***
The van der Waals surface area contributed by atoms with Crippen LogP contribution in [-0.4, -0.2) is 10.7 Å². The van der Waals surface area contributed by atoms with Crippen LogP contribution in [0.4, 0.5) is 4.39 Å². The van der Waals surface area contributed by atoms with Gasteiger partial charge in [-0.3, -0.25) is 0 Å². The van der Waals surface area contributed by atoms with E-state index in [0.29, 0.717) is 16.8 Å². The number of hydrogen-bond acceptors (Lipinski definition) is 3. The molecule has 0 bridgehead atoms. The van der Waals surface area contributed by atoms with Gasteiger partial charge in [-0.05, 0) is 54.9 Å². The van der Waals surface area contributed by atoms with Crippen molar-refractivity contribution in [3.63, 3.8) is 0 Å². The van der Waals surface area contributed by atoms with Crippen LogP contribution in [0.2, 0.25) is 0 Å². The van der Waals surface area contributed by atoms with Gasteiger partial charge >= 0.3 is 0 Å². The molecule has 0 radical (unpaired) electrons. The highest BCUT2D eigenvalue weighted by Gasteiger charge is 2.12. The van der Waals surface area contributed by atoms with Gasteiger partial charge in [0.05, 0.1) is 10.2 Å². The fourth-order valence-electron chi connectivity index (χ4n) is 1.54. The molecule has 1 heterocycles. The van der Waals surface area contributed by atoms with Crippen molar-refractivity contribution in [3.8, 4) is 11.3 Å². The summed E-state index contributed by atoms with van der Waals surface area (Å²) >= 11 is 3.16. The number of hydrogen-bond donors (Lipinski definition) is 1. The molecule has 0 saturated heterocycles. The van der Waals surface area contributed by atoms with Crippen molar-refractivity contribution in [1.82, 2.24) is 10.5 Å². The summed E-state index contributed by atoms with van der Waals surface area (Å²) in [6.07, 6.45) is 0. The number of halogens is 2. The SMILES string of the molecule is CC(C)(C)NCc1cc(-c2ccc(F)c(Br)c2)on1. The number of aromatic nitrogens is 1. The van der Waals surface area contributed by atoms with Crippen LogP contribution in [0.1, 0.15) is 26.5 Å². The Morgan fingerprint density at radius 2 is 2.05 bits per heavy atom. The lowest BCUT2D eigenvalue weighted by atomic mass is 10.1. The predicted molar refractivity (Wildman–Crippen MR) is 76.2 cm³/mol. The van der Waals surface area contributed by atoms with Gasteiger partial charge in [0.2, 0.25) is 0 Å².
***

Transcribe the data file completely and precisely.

The van der Waals surface area contributed by atoms with Crippen LogP contribution in [-0.4, -0.2) is 10.7 Å². The van der Waals surface area contributed by atoms with Crippen LogP contribution in [0.4, 0.5) is 4.39 Å². The van der Waals surface area contributed by atoms with Gasteiger partial charge in [-0.3, -0.25) is 0 Å². The van der Waals surface area contributed by atoms with E-state index in [0.29, 0.717) is 16.8 Å². The number of hydrogen-bond acceptors (Lipinski definition) is 3. The molecule has 0 bridgehead atoms. The van der Waals surface area contributed by atoms with Gasteiger partial charge in [-0.05, 0) is 54.9 Å². The van der Waals surface area contributed by atoms with Crippen molar-refractivity contribution in [3.63, 3.8) is 0 Å². The van der Waals surface area contributed by atoms with Crippen LogP contribution in [0.2, 0.25) is 0 Å². The van der Waals surface area contributed by atoms with Gasteiger partial charge >= 0.3 is 0 Å². The molecule has 0 radical (unpaired) electrons. The highest BCUT2D eigenvalue weighted by Gasteiger charge is 2.12. The van der Waals surface area contributed by atoms with Gasteiger partial charge in [0.05, 0.1) is 10.2 Å². The fourth-order valence-electron chi connectivity index (χ4n) is 1.54. The molecule has 1 heterocycles. The van der Waals surface area contributed by atoms with Crippen molar-refractivity contribution in [3.8, 4) is 11.3 Å². The summed E-state index contributed by atoms with van der Waals surface area (Å²) >= 11 is 3.16. The number of hydrogen-bond donors (Lipinski definition) is 1. The molecule has 0 saturated heterocycles. The van der Waals surface area contributed by atoms with Crippen molar-refractivity contribution in [1.82, 2.24) is 10.5 Å². The summed E-state index contributed by atoms with van der Waals surface area (Å²) in [6.07, 6.45) is 0. The number of halogens is 2. The SMILES string of the molecule is CC(C)(C)NCc1cc(-c2ccc(F)c(Br)c2)on1. The number of aromatic nitrogens is 1. The van der Waals surface area contributed by atoms with Crippen LogP contribution in [0.1, 0.15) is 26.5 Å². The Morgan fingerprint density at radius 2 is 2.05 bits per heavy atom. The lowest BCUT2D eigenvalue weighted by atomic mass is 10.1. The predicted molar refractivity (Wildman–Crippen MR) is 76.2 cm³/mol. The van der Waals surface area contributed by atoms with Gasteiger partial charge in [0.2, 0.25) is 0 Å².